Identification and Management of Green Cloverworm

  • Green cloverworm is a widespread pest of soybean that can be found from the Great Plains to the East Coast.
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  • Larvae feed on soybean leaves and can be distinguished by having four sets of prolegs and erratic movement when touched.
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  • Chemical control of green cloverworm is not typically necessary, as several natural predators help manage populations.
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Green cloverworm (Hypena scabra Fabricius) is one of several insects that feed on soybean leaves. Additional hosts of green cloverworm include alfalfa, clover, vetch, strawberry, and various other legume and weed species.1

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Identification

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Figure 1. Green cloverworm adult moth. 
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Natasha Wright, Cook’s Pest Control, Bugwood.org
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Adults. Green cloverworm moths are dark brown to black with speckled wings and a wingspan of around 31.5 mm (approximately 1.25 inches) wide (Figure 1). Female moths are typically more brown and silver in coloring than male moths.2,3

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Eggs. As temperatures warm in the spring, females will lay eggs on the undersides of leaves. Eggs are hemispherical in shape, light-green in color, and about 0.5 mm in diameter.2

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Figure 2. Green cloverworm larva with a white stripe running the length of the body and 4 sets of prolegs.
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Adam Sisson, Iowa State University, Bugwood.org.
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Larvae. Larvae grow from pale yellow, 0.5 mm long catepillars (first instar) to light green, 30.5 mm (about 1.25 inches) long catepillars (sixth instar). They often have two white stripes that run the length of their body, and may move violently when touched. They can be confused with soybean loopers, but can be distinguished by having four sets of prolegs, three sets in the middle of their body and one pair at the end of their abdomen (Figure 2).2,3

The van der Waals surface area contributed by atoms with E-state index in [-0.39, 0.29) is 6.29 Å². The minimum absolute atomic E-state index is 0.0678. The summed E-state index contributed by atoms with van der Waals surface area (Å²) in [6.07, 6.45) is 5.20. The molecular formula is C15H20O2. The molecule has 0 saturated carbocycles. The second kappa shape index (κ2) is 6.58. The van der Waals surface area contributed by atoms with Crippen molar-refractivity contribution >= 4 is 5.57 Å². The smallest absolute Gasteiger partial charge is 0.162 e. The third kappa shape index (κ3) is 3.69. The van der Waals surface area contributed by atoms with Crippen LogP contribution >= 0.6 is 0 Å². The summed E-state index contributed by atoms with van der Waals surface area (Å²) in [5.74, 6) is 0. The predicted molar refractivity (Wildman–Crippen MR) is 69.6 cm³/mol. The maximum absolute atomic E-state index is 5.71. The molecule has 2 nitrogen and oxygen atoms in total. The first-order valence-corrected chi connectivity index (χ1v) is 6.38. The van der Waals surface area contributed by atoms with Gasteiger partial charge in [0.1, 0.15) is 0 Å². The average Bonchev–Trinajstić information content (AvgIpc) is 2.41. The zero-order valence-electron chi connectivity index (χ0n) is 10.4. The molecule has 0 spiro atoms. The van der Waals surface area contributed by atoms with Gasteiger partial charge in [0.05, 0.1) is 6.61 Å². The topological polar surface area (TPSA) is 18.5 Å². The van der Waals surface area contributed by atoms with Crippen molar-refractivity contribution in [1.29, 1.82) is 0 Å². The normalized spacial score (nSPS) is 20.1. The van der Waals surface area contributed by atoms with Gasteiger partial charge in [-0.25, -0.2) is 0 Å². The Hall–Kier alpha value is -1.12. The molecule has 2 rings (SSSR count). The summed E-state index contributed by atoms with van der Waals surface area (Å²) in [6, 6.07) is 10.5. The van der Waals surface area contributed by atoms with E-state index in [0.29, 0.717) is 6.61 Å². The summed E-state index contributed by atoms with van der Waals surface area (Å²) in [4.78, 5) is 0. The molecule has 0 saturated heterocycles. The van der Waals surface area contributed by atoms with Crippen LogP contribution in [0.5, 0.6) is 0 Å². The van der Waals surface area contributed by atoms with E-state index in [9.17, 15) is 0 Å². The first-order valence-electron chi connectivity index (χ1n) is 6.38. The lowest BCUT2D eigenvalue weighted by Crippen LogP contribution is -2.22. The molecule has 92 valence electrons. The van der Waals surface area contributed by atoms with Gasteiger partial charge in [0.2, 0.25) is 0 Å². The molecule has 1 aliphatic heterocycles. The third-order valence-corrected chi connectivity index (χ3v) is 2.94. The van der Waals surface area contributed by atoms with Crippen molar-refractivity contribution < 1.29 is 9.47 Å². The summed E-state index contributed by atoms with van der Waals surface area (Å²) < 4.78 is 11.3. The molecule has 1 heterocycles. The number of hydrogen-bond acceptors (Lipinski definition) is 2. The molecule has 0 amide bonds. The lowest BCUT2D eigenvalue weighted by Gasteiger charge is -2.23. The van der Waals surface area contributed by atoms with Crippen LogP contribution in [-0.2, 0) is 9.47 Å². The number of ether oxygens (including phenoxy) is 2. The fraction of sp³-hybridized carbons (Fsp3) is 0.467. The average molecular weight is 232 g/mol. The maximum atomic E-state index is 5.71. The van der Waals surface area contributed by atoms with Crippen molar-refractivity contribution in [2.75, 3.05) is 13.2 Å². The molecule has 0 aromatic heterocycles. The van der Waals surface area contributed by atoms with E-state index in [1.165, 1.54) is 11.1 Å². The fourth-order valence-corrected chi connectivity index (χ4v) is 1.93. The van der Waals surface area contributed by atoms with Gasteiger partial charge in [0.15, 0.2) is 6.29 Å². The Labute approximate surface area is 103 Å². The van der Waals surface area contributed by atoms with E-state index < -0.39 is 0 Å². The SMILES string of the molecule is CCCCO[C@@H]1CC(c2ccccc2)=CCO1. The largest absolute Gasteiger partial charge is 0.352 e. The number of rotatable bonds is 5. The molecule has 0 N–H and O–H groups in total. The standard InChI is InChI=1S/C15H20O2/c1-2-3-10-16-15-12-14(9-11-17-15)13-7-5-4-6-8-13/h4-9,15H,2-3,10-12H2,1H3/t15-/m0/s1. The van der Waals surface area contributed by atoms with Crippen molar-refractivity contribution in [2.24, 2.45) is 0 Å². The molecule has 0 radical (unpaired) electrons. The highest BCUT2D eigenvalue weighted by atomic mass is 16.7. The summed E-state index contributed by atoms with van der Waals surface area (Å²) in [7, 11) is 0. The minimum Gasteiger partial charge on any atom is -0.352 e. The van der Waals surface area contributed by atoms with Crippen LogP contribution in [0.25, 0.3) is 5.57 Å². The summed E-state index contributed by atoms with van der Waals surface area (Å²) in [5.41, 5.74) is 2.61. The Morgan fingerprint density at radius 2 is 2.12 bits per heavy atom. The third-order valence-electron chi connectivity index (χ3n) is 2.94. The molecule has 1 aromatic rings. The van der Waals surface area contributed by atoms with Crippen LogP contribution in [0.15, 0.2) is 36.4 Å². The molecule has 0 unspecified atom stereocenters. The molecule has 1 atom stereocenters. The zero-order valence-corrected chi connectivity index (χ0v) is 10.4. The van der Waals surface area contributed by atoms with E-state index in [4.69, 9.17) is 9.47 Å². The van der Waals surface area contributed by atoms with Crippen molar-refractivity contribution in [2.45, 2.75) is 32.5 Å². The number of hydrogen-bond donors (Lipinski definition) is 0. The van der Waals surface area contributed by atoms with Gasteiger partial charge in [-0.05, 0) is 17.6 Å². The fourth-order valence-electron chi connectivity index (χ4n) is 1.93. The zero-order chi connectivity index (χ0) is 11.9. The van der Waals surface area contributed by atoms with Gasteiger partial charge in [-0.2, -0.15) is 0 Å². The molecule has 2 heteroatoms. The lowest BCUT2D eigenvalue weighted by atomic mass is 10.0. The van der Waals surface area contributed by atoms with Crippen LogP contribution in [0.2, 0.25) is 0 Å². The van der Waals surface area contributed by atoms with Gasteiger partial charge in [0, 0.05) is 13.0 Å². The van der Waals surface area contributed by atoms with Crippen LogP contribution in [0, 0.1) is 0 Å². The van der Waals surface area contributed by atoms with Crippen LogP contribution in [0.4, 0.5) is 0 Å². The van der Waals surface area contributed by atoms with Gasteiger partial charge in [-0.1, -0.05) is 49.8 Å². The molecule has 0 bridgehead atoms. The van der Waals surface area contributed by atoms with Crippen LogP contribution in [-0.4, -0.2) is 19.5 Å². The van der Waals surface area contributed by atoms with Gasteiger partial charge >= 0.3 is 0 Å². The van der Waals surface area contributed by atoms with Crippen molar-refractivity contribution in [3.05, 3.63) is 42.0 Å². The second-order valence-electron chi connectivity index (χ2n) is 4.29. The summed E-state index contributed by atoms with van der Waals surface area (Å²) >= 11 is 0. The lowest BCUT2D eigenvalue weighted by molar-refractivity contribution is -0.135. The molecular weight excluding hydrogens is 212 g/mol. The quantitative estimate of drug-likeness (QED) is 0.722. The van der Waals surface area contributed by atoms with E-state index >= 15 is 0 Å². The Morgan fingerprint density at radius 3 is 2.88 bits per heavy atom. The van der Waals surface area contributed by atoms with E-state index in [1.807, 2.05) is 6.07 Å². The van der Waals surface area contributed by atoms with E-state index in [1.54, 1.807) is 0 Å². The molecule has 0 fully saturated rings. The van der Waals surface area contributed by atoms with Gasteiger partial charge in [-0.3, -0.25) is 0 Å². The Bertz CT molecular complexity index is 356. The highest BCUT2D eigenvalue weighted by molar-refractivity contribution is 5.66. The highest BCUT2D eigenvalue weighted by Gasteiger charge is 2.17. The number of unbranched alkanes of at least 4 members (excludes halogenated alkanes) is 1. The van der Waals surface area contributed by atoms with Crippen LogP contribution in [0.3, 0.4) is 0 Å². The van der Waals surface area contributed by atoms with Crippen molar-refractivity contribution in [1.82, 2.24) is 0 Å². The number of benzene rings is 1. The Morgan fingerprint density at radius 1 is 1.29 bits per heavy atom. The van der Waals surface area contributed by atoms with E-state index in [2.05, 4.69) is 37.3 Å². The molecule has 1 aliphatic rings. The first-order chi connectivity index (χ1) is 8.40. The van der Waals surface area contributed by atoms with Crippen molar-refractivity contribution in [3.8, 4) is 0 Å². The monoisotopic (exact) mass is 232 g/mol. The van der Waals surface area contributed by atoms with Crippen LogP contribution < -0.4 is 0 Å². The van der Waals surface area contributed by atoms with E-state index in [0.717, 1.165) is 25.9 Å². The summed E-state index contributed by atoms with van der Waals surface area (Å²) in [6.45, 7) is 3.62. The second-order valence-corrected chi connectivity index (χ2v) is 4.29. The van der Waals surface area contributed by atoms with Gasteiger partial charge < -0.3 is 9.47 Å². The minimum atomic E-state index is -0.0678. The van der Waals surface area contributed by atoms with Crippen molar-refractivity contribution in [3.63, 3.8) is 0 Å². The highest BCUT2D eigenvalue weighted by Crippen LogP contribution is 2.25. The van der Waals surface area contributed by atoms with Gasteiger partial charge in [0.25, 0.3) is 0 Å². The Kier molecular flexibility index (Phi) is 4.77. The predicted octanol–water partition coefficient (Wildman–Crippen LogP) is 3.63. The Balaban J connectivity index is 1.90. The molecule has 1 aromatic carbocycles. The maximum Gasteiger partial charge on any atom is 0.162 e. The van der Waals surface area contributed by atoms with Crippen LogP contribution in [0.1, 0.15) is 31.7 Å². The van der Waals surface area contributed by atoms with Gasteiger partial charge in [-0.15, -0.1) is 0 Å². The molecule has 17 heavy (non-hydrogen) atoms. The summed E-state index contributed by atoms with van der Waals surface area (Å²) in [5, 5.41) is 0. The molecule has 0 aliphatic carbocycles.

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Damage

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Young larvae will feed on the underside of soybean leaves, leaving the leaf tissue above untouched. As the larvae mature, feeding will continue to include all interveinal leaf tissue, leaving a skeleton-like appearance. Damage is typically found on the upper half of the plant, and in severe cases, can lead to complete defoliation.3.4

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Sampling

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To assess defoliation of a soybean crop, begin by selecting at least 20 to 25 plants that are randomly selected throughout the field. Green cloverworm prefers to feed on the upper half of the plant, so defoliation will likely be concentrated in the top. Percent defoliation should take the whole plant into consideration.3 To sample, take a minimum of 20 sweeps with a sweep net in 5 different locations of the field. Record any larvae that appear to be diseased or parasitized, and if any other leaf feeders, like bean leaf beetle, are present.4

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Management

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Typically, the use of insecticides to control green cloverworm is not necessary because of several natural predators of green cloverworm. Parasitized green cloverworms may be cigar-shaped and look mummified. Diseased green cloverworms may be sluggish and light in color, or covered with powder with half of their body in the air.3

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Insecticides are recommended if defoliation is 40% prior to bloom,15% during bloom and pod fill (R1-R4), and 35% after pod fill to beginning maturity (R5-R7). Treatment is not recommended once the crop reaches maturity (R8). Green cloverworm is one of many insects that feed on soybean leaves. Application decisions should be based on a complete analysis of insect populations and damage.3

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